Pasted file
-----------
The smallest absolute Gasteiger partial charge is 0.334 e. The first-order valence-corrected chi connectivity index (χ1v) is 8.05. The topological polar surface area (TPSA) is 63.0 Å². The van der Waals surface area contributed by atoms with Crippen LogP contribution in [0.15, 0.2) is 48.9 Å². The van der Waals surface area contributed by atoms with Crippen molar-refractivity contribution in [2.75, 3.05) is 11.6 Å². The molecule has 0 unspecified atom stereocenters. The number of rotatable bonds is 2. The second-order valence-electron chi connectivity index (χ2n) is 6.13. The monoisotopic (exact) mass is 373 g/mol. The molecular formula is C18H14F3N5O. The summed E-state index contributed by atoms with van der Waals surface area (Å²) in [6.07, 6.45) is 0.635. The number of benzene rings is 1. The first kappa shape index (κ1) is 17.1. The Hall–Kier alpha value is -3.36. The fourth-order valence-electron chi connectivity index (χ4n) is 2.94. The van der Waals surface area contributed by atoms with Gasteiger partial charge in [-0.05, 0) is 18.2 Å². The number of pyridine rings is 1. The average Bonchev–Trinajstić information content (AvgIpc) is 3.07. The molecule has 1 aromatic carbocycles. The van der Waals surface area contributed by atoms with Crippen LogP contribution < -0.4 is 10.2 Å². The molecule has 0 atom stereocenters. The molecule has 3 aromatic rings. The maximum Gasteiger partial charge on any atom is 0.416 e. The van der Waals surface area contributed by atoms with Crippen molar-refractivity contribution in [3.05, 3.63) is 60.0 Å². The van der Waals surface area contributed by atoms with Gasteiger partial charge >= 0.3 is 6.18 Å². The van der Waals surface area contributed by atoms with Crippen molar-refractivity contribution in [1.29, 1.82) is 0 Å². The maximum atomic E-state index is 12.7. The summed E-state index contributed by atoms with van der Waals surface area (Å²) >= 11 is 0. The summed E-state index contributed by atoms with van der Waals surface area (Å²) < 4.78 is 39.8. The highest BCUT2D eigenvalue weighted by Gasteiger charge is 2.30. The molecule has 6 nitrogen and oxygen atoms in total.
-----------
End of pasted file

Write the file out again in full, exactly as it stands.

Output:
The smallest absolute Gasteiger partial charge is 0.334 e. The first-order valence-corrected chi connectivity index (χ1v) is 8.05. The topological polar surface area (TPSA) is 63.0 Å². The van der Waals surface area contributed by atoms with Crippen LogP contribution in [0.15, 0.2) is 48.9 Å². The van der Waals surface area contributed by atoms with Crippen molar-refractivity contribution in [2.75, 3.05) is 11.6 Å². The molecule has 0 unspecified atom stereocenters. The number of rotatable bonds is 2. The second-order valence-electron chi connectivity index (χ2n) is 6.13. The monoisotopic (exact) mass is 373 g/mol. The molecular formula is C18H14F3N5O. The summed E-state index contributed by atoms with van der Waals surface area (Å²) in [6.07, 6.45) is 0.635. The number of benzene rings is 1. The first kappa shape index (κ1) is 17.1. The Hall–Kier alpha value is -3.36. The fourth-order valence-electron chi connectivity index (χ4n) is 2.94. The van der Waals surface area contributed by atoms with Gasteiger partial charge in [-0.05, 0) is 18.2 Å². The number of pyridine rings is 1. The average Bonchev–Trinajstić information content (AvgIpc) is 3.07. The molecule has 1 aromatic carbocycles. The van der Waals surface area contributed by atoms with Crippen LogP contribution < -0.4 is 10.2 Å². The molecule has 0 atom stereocenters. The molecule has 3 aromatic rings. The maximum Gasteiger partial charge on any atom is 0.416 e. The van der Waals surface area contributed by atoms with Crippen molar-refractivity contribution in [3.05, 3.63) is 60.0 Å². The van der Waals surface area contributed by atoms with Gasteiger partial charge >= 0.3 is 6.18 Å². The van der Waals surface area contributed by atoms with Crippen molar-refractivity contribution in [1.29, 1.82) is 0 Å². The maximum atomic E-state index is 12.7. The summed E-state index contributed by atoms with van der Waals surface area (Å²) >= 11 is 0. The summed E-state index contributed by atoms with van der Waals surface area (Å²) < 4.78 is 39.8. The highest BCUT2D eigenvalue weighted by Gasteiger charge is 2.30. The molecule has 6 nitrogen and oxygen atoms in total.